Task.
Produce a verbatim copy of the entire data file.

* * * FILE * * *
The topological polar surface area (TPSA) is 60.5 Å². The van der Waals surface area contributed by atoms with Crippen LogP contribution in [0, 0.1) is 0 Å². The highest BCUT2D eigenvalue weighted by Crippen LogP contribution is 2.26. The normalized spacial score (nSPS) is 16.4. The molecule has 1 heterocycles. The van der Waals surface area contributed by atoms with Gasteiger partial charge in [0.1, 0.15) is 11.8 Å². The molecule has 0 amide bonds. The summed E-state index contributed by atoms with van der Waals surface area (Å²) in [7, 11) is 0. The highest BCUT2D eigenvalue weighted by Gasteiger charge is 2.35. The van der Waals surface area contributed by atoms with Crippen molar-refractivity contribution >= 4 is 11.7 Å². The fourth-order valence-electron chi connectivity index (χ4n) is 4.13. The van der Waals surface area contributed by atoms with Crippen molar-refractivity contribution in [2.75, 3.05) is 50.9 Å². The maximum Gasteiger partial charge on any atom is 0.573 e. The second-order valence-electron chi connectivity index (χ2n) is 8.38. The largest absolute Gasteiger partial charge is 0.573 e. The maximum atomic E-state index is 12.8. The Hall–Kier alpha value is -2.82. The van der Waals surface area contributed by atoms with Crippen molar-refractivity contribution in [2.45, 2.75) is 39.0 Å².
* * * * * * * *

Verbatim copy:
The topological polar surface area (TPSA) is 60.5 Å². The van der Waals surface area contributed by atoms with Crippen LogP contribution in [0, 0.1) is 0 Å². The highest BCUT2D eigenvalue weighted by Crippen LogP contribution is 2.26. The normalized spacial score (nSPS) is 16.4. The molecule has 1 heterocycles. The van der Waals surface area contributed by atoms with Gasteiger partial charge in [0.1, 0.15) is 11.8 Å². The molecule has 0 amide bonds. The summed E-state index contributed by atoms with van der Waals surface area (Å²) in [7, 11) is 0. The highest BCUT2D eigenvalue weighted by Gasteiger charge is 2.35. The van der Waals surface area contributed by atoms with Crippen molar-refractivity contribution >= 4 is 11.7 Å². The fourth-order valence-electron chi connectivity index (χ4n) is 4.13. The van der Waals surface area contributed by atoms with Crippen molar-refractivity contribution in [2.75, 3.05) is 50.9 Å². The maximum Gasteiger partial charge on any atom is 0.573 e. The second-order valence-electron chi connectivity index (χ2n) is 8.38. The largest absolute Gasteiger partial charge is 0.573 e. The maximum atomic E-state index is 12.8. The Hall–Kier alpha value is -2.82. The van der Waals surface area contributed by atoms with Crippen molar-refractivity contribution in [2.45, 2.75) is 39.0 Å².